Magic City, edited by Paula GuranGenre: Fantasy, Short Stories
Publisher: Prime Books
Date Published: May 2014
Source: Publisher via Netgalley
Star Rating: 3.5 stars out of 5
Blurb (from Goodreads): Bright lights, big city... magic spells, witchcraft, wizardry, fairies, devilry, and more. Urban living, at least in fantasy fiction, is full of both magical wonder and dark enchantment. Street kids may have supernatural beings to protect them or have such powers themselves. Brujeria may be part of your way of life. Crimes can be caused (and solved) with occult arts and even a losing sports team's "curse" can be lifted with wizardry. And be careful of what cab you call - it might take you on a journey beyond belief! Some of the best stories of urban enchantment from the last few years is gathered in one volume full of hex appeal and arcane arts.
Why I read it: I like short stories, but I don’t read enough of them. This collection looked interesting – I love urban fantasy in small doses, and there were stories by heaps of authors I was curious about.
My thoughts:Magic Spells consists of 24 short stories, mostly urban fantasy. It didn’t feel like a cohesive collection, but I’m not convinced that it matters - there are some pretty awesome stories in here. (And some duds, but I suppose that’s expected.) They’re all tied together with a vague essay on magic at the beginning, tiny introductions that detail “The City” and “The Magic” in each tale, and the overarching urban theme - although this is defined very loosely, as we have stories from Ancient Babylon, a secondary fantasy world, Bordertown, and a string of various (mainly American) Earth locals.
One thing I loved about this anthology is the overall diversity it achieves. There are stories about and by both men and women. The LGBT crowd are well-represented, with 4 out of 24 stories (approximately 17%) featuring queer protagonists. And there are characters from a range of backgrounds and races. I also enjoyed “The City” introductions, which were often a bit random. For example, Mary Rosenblum’s The Woman Who Walked with Dogs is declared to be set in “an American city, perhaps one fairly near Philadelphia.” I spent most of the story wondering how exactly Guran had decided that, as Philadelphia was never mentioned. (Although I will be the first to admit my general ignorance of American geography, so perhaps there was some little clue in the story that I missed.)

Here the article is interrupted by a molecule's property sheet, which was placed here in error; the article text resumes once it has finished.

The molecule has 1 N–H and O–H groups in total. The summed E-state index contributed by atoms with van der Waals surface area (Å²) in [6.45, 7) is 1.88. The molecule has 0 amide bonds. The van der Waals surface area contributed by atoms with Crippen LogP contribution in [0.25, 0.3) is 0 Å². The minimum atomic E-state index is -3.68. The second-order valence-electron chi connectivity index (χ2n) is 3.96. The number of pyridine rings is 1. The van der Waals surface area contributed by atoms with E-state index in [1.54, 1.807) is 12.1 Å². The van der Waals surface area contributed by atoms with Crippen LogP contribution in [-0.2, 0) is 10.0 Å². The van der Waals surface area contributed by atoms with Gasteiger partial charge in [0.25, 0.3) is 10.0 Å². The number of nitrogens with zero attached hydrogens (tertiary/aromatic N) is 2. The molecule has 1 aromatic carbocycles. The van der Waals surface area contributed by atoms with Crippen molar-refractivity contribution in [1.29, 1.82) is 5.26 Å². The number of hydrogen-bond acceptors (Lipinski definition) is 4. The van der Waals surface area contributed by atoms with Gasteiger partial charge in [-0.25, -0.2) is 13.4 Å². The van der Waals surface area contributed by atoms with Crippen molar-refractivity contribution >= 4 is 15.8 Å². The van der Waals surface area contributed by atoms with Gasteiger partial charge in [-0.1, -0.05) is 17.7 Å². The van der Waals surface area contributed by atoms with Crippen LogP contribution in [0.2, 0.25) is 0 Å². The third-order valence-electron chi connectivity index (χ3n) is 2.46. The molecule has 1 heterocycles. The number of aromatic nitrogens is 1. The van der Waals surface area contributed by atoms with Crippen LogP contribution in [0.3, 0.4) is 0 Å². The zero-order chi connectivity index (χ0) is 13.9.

My favourite stories were easily Seeing Eye by Patricia Briggs and Kabu Kabu by Nnedi Okorafor & Alan Dean Foster. Seeing Eye was a surprisingly engaging story, featuring a blind witch, a werewolf cop, a smidgen of romance and a lot of adventure; while Kabu Kabu chronicles the misadventures of Ngozi as she tries to get to the airport via an extremely odd taxi, complete with amazing descriptions and a plot that managed to be both somewhat predictable and utterly marvellous all at once. I’ve not read much by either author, but am now adding the Mercy Thompson Books and Who Fears Death to the top of my TBR pile.
There were a lot of other stories I enjoyed too, with The Arcane Art of Misdirection by Carrie Vaughn, Paranormal Romance by Christopher Barzak, The Slaughtered Lamb by Elizabeth Bear, and In The Stacks by Scott Lynch standing out in particular. But to be honest, most of these stories were pretty entertaining. The only truly sour note came from Curses by Jim Butcher, where half of the story consists of Harry Dresden finding different ways to ogle and comment upon a bartender’s boobs/butt/"assets" in general. Seriously, this would have been a much better collection without such objectifying drivel.
That said, Magic Spells still manages to be a very good anthology. Recommended (with a caveat – a lot of these stories have also been published elsewhere. If you read a lot of them, check the table of contents before buying).